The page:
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Friday, March 03, 2006

Thinking about privacy implications before, not after the event

The NSW Government's Office of the Privacy Commissioner has for some time been urging agencies to give early consideration to privacy issues when considering new policies and projects. It has even published a checklist in its Privacy Essentials series (Number 3) to assist.

It doesn't go into whether in establishing a new organisation it will be covered by privacy legislation but in light of the following perhaps it should.

According to an article in today's Australian Financial Review, the Government found itself on the back-foot regarding privacy implications arising from the establishment of the Public Transport Ticketing Corporation.

With NSW years behind in integrating ticketing and fare payment systems for public transport, no one could oppose the idea of establishing a single purpose organisation to at last make this happen. However, legislation introduced in the Parliament would initially establish the corporation as a statutory body which in due course would be transformed into a State Owned Corporation.

The privacy problem is that State Owned Corporations in NSW are not subject to NSW privacy laws, except in respect of the handling of health information. Of the 16 bodies listed in Schedule 1 of the State Owned Corporations Act - the list includes, Sydney Ferries, Sydney Water and NSW Lotteries - only 1 (Integral Energy) is subject to the Private Sector provisions of the Federal Privacy Act. Some of the rest "voluntarily" agree to comply with NSW privacy law.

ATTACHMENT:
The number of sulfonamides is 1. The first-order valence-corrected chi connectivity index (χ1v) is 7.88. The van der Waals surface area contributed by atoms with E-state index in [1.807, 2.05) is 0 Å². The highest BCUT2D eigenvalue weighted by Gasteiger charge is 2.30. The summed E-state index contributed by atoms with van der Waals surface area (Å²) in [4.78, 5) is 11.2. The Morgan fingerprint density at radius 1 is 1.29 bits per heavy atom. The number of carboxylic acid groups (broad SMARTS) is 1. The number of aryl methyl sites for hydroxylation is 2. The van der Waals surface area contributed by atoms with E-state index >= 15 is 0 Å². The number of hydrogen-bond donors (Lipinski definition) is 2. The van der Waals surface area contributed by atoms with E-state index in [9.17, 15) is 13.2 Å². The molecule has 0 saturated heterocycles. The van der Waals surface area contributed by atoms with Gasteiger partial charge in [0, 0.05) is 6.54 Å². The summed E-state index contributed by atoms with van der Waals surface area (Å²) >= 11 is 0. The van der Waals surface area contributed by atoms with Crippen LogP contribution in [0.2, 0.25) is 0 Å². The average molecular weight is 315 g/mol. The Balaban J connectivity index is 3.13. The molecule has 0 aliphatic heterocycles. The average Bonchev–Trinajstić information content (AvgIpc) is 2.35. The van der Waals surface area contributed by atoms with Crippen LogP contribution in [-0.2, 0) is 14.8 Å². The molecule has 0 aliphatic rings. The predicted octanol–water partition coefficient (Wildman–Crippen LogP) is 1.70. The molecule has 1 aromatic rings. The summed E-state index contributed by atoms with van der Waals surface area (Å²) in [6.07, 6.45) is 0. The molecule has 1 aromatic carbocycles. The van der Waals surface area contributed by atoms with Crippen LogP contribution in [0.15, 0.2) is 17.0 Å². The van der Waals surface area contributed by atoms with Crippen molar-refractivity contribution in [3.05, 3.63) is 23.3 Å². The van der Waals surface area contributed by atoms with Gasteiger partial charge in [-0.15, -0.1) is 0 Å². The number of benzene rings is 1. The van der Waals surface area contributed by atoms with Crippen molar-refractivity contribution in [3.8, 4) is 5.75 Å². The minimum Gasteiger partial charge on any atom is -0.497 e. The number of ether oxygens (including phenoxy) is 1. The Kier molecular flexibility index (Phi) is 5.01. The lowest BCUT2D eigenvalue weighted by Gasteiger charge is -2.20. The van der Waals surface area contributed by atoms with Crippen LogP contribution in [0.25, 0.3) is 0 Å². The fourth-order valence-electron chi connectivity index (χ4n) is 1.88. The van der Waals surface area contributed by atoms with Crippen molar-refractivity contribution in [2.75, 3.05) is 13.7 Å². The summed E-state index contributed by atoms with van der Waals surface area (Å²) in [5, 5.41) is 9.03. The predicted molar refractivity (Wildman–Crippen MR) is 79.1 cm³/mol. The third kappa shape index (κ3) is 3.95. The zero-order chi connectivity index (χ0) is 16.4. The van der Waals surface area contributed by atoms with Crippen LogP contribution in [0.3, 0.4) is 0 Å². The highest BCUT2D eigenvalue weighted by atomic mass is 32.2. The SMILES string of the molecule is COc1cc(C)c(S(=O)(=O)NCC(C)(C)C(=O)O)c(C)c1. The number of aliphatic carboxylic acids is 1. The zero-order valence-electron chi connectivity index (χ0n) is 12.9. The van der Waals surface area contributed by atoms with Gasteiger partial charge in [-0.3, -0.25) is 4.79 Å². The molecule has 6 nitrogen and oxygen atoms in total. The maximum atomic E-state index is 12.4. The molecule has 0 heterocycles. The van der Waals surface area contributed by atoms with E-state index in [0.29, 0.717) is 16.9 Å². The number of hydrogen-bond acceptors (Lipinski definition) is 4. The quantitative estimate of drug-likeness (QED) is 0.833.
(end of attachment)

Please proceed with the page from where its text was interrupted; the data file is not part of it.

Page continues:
The (Opposition) Member for Hornsby, Judy Hopwood, raised the privacy concern in the course of parliamentary debate on 1 March 2006. It hadn't been mentioned by government speakers in introducing the Bill. The Deputy Leader of the Opposition also referred to an FOI application for documents relating to the management of the ticketing initiative which is long overdue.

The answer to the problem is simple enough; make all State Owned Corporations - including the proposed Public Transport Ticketing Corporation - subject to the Government's own privacy legislation.

Perhaps these issues will be addressed in the long overdue statutory review of the NSW Privacy and Personal Information Protection Act. The Act required the Attorney General to table the Report on the Review no later than November 2004. It is still to appear.

The Financial Review reports that the Greens plan to move an amendment in the Legislative Council that the Ticketing Corporation not be exempt from NSW privacy law.

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